The video controller 105 generates video timing signals and provides access to an external (to the video controller) video frame buffer memory 130. In FIG. 1, the video frame buffer memory 130 comprises eight 256K×4 (262,144×4) dynamic RAM (DRAM) memory chips 130a-130h, providing a total of 1 Mbyte (1,048,576×8) of total available video frame buffer memory, organized as a 256K×32 bit memory. Each DRAM chip 130a-130h has a corresponding set of four data I/O lines 132a-132h connected to the video controller 105, for a total video bus width (width of the video frame buffer memory unit of exchange with the video controller 105) of 32 bits. The video controller 105 governs all access to the video frame buffer memory 130, and generates an 18 bit address on lines 134, provided in common to all of the video memory chips 130a-130h.

The integrated video controller 105 accesses the video frame buffer memory 130 for two purposes: 1) to store and/or retrieve pixel data to/from the video frame buffer memory 130 as commanded by the host computer; and 2) to display the pixel data stored in the memory on a video monitor. Video monitors require that the displayed image be periodically refreshed, so the video controller 105 must repeatedly scan through the pixel data in the video frame buffer memory 130. Computer access to the frame buffer memory 130 must be interleaved between the display refresh accesses, thus limiting the amount of time the frame buffer memory is available to the computer.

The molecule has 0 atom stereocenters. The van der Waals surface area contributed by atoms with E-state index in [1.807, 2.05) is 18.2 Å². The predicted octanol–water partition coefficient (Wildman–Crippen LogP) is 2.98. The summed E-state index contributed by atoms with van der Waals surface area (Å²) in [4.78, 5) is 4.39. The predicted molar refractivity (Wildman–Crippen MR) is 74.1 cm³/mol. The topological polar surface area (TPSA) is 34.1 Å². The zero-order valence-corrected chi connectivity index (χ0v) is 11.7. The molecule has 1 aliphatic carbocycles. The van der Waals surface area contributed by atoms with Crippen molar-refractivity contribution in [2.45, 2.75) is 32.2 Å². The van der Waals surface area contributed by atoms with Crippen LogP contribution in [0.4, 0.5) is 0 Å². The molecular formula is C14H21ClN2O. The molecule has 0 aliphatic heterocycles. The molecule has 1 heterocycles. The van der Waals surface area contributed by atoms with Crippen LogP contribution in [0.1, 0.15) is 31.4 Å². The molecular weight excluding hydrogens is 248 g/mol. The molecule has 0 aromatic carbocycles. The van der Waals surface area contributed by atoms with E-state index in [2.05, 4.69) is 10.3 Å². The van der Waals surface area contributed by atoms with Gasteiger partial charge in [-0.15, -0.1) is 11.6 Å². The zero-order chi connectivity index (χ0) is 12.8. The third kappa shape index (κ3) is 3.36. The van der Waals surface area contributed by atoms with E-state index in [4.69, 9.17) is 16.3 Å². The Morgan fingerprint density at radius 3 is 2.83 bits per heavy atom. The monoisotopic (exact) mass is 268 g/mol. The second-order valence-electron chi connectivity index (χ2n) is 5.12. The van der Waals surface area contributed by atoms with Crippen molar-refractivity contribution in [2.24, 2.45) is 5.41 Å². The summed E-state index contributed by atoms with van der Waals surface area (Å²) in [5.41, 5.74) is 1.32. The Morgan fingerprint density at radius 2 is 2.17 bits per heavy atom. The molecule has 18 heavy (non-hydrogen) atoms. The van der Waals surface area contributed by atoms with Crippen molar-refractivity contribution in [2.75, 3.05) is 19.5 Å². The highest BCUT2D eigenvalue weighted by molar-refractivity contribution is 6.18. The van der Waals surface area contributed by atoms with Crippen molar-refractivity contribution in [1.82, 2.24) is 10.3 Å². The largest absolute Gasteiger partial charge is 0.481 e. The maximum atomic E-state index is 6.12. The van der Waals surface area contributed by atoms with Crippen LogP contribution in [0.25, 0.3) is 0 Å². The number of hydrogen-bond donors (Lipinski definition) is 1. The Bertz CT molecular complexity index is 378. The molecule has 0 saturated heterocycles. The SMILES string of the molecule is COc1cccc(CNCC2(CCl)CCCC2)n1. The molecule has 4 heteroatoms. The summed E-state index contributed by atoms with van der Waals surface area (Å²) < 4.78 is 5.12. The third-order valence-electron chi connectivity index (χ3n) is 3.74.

The integrated video controller 105 itself contains three functional blocks: a video controller core 106, a FIFO 107a, a memory access control functional block 107b, and a video shift register 108. The video controller core 106 contains registers and logic which implement the basic video timing and interface to the host processor. The FIFO (First-In, First-Out buffer) and memory access control functional block manages all accesses to the video frame buffer memory, and performs the memory accesses required for display refresh, interleaving host computer pixel data, buffered in the FIFO, with the display refresh accesses. The memory access controller permits programmed (host computer) access to the video frame buffer memory in between display refresh accesses (if any such access time is available) and during vertical and horizontal retrace intervals (the time periods when the display "beam" is resetting itself to scan another row of pixels or between images).

For display refresh, the video frame buffer memory 130 is accessed 32 bits at a time. The 32 bits of video data is then placed in a video shift register 108 internal to the video controller 105 and shifted out in a serial video stream on lines 142. The serial video stream (i.e., 142) as shown is 8 bits wide, indicating a capability of displaying up to 256 colors or intensity values for each pixel. A RAM-DAC 140 (Random Access Memory-Digital to Analog Converter) converts the digital pixel data on lines 142 to one or more analog video signals 144 for a video monitor (not shown). A synchronizing signal 146 (Sync) is generated by the video controller 105 to synchronize the video monitor to the video frame buffer access cycle.